GATEWAY=<value>, where <value> is the IP address of the network's gateway.
GATEWAYDEV=<value>, where <value> is the gateway device, such as eth0.
NISDOMAIN=<value>, where <value> is the NIS domain name.
The /etc/sysconfig/pcmcia file is used to specify PCMCIA configuration information. The following values may be used:
PCMCIA=<value>, where <value> is one of the following:
yes — PCMCIA support should be enabled.
no — PCMCIA support should not be enabled.
PCIC=<value>, where <value> is one of the following:
i82365 — The computer has an i82365-style PCMCIA socket chipset.
tcic — The computer has a tcic-style PCMCIA socket chipset.
PCIC_OPTS=<value>, where <value> is the socket driver (i82365 or tcic) timing parameters.
CORE_OPTS=<value>, where <value> is the list of pcmcia_core options.
CARDMGR_OPTS=<value>, where <value> is the list of options for the PCMCIA cardmgr (such as -q for quiet mode; -m to look for loadable kernel modules in the specified directory, and so on). Read the cardmgr man page for more information.
The /etc/sysconfig/rawdevices file is used to configure raw device bindings, such as:
/dev/raw/raw1 /dev/sda1 /dev/raw/raw2 8 5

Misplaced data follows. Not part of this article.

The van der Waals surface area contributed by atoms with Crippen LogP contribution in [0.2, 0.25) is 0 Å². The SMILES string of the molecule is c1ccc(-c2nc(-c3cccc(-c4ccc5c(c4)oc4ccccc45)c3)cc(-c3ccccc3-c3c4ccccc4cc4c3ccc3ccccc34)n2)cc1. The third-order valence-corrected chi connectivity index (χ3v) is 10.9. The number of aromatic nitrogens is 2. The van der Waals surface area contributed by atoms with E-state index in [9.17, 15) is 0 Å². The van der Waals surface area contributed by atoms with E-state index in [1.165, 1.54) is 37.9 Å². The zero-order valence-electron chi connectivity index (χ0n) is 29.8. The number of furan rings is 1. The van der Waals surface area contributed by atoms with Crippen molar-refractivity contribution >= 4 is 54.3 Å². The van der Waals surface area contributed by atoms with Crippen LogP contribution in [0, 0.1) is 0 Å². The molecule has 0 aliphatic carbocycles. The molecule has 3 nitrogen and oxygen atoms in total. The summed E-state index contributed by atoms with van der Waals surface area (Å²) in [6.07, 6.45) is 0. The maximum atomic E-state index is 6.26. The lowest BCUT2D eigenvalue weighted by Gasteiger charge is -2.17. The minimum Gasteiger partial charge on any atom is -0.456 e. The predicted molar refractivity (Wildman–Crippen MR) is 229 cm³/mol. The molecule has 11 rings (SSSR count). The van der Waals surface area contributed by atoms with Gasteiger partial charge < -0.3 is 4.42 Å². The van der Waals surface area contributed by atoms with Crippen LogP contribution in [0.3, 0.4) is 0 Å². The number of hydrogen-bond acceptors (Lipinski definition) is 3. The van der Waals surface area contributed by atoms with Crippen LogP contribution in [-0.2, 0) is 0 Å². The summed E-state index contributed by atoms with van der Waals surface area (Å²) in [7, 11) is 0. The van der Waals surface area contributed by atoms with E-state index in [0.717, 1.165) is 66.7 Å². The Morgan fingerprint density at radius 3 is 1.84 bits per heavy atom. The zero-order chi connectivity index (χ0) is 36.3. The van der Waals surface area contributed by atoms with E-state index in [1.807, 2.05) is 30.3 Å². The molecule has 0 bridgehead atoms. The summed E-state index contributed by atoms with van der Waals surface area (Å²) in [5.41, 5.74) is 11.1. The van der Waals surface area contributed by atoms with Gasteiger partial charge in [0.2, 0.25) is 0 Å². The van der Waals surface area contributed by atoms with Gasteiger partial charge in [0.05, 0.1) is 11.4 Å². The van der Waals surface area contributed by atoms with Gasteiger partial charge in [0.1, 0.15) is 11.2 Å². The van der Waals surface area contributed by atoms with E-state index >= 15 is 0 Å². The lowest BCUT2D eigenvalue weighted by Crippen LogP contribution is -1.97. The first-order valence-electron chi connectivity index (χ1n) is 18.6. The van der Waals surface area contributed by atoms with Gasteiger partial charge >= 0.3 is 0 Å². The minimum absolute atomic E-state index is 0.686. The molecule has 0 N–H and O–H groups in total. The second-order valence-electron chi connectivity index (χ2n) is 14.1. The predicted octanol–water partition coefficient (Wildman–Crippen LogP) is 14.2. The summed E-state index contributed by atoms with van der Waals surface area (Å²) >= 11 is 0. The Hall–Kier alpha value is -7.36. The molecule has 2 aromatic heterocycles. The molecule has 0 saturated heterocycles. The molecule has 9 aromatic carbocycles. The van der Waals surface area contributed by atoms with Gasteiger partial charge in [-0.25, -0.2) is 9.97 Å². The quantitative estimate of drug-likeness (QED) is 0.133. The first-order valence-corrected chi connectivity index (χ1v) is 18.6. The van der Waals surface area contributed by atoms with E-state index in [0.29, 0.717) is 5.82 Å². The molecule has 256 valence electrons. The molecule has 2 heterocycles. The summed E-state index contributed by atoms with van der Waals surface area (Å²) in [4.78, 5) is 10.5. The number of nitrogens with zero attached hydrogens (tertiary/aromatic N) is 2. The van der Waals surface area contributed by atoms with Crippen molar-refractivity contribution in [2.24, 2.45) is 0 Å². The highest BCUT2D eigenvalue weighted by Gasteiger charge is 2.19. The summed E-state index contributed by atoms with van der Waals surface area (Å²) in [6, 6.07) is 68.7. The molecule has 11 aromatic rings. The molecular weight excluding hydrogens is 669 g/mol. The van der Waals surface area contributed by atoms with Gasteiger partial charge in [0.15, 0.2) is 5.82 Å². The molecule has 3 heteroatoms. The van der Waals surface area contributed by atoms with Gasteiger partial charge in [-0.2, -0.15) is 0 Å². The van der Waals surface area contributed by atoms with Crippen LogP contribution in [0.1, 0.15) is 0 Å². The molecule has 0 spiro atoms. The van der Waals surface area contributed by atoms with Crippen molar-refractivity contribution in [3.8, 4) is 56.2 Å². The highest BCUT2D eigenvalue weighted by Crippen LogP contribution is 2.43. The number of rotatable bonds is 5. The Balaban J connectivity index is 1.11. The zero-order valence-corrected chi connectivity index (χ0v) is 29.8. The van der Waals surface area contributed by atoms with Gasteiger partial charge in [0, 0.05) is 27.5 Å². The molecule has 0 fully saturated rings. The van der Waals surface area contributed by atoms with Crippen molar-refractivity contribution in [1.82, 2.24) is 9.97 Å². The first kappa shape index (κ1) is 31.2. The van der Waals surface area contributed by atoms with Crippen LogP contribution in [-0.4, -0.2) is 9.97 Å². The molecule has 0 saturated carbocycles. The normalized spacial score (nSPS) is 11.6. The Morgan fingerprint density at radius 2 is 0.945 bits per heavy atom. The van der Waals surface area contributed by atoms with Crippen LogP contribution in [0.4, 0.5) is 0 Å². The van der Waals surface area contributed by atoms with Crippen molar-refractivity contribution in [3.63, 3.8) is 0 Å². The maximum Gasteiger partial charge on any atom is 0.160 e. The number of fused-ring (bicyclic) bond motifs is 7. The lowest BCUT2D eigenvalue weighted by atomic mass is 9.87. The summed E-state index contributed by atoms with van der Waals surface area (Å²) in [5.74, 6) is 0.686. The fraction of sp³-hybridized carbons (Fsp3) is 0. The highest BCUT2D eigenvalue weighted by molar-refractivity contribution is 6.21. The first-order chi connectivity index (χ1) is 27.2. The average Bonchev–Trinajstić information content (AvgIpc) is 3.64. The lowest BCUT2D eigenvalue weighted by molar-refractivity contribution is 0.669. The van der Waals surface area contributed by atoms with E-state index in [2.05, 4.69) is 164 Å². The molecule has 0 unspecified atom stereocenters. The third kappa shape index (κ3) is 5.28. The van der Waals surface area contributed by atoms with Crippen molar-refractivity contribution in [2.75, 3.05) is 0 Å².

The /etc/sysconfig/sendmail file allows messages to be sent to one or more recipients, routing the message over whatever networks are necessary. The file sets the default values for the Sendmail application to run. Its default values are to run as a background daemon, and to check its queue once an hour in case something has backed up.
The following values may be used:
DAEMON=<value>, where <value> is one of the following boolean values:
yes — Sendmail should be configured to listen to port 25 for incoming mail. yes implies the use of Sendmail's -bd options.
no — Sendmail should not be configured to listen to port 25 for incoming mail.
QUEUE=1h which is given to Sendmail as -q$QUEUE. The -q option is not given to Sendmail if /etc/sysconfig/sendmail exists and QUEUE is empty or undefined.
The /etc/sysconfig/soundcard file is generated by sndconfig and should not be modified. The sole use of this file is to determine what card entry in the menu to pop up by default the next time sndconfig is run. Soundcard configuration information is located in the /etc/modules.conf file.